Most retired and serving bureaucrats indicted in the Adarsh judicial commission report will escape severe punishment, with the state government reiterating that it saw no need to file a fresh criminal case in the alleged scam. After Maharashtra Chief Minister, Prithviraj Chavan accepted the commission’s findings in January this year, Bharatiya Janata Party (BJP) Lok Sabha member, Kirit Somaiya had filed a complaint with the Marine Drive police, demanding prosecution action against those indicted by the commission.
But the state government, following inputs from the home and law departments, shot down this demand last week, contending yet again that there was no need for another criminal case as the CBI had already filed an FIR against 13 accused in the matter.
The judicial commission’s report had found former Maharashtra Chief Minister, Ashok Chavan guilty of quid pro quo, while indicting several top politicians, including three other former CMs Sushil Kumar Shinde, (late) Vilasrao Deshmukh and Shivajirao Nilengekar-Patil, NCP ministers Sunil Tatkare and Rajesh Tope for providing ‘political patronage’ to Adarsh. Besides this, it had also indicted 12 retired and serving bureaucrats of violating service conduct rules.
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Meanwhile, the Maharashtra government has decided to make use of provisions of the All India Services (Death-Cum-Retirement Benefits Rules), 1958, against retired bureaucrats indicted by the judicial commission. Nine indicted bureaucrats have retired from service.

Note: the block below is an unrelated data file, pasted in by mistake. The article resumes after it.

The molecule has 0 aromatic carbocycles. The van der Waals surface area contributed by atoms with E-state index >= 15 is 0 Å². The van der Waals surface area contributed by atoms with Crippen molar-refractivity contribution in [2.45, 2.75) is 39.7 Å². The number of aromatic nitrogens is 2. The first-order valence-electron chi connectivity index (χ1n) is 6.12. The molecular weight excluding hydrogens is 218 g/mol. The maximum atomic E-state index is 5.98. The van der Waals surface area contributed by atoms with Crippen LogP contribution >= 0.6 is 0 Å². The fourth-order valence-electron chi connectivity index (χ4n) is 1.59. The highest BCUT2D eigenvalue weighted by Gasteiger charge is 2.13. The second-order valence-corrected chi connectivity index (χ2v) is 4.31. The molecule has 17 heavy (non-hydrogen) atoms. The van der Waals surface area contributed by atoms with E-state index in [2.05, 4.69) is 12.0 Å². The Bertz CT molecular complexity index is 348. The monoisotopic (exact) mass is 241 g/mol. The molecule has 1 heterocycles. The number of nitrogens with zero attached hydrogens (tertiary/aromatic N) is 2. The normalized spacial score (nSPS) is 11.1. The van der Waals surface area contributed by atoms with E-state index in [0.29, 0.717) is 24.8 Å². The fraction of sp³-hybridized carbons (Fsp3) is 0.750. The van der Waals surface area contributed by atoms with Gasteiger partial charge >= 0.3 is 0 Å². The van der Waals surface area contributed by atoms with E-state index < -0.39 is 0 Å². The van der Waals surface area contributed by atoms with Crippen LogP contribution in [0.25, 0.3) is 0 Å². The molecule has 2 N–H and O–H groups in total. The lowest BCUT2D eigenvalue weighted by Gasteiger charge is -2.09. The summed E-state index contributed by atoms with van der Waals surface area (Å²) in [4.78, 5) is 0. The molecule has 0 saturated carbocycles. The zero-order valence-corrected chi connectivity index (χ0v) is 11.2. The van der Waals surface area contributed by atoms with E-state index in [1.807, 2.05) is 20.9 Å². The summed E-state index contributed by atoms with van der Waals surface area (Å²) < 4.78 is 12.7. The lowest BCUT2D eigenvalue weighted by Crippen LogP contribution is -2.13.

Provisions under the rules permit the government to withhold pension and gratuity, either partly or in full, of retired bureaucrats against whom departmental proceedings are underway.
The Centre’s go-ahead is, however, required before invoking this provision, which can be done only after the departmental inquiry is completed. Another catch is that five out the nine bureaucrats retired over four year ago. Sources said that the sanction to withhold pension or gratuity can be sought in respect of an event which took place not more than four years before institution of the departmental proceedings.
A senior state official, however, said that the 1958 rules contain special provisions in cases where the judicial commission had indicted officials of grave misconduct. While Chavan had announced the departmental probe against the officials in January itself, sources said that the proceedings were being conducted at a snail’s pace. The government is yet to frame a chargesheet against any official, a senior official pointed out. Further, in certain cases, the proceedings are yet to commence.
On June 19, the state general administration department rapped the urban development department for delays in confirming charges raised by the commission against four retired officials. Preliminary notices for the departmental probe can be served only after the charges are confirmed, a senior official said. He added that a “chargesheet can be framed only after that milestone is achieved.”
At a recent meeting, state chief secretary Jageshwar Saharia had also criticised department heads for delays in action taken on findings of the judicial commission.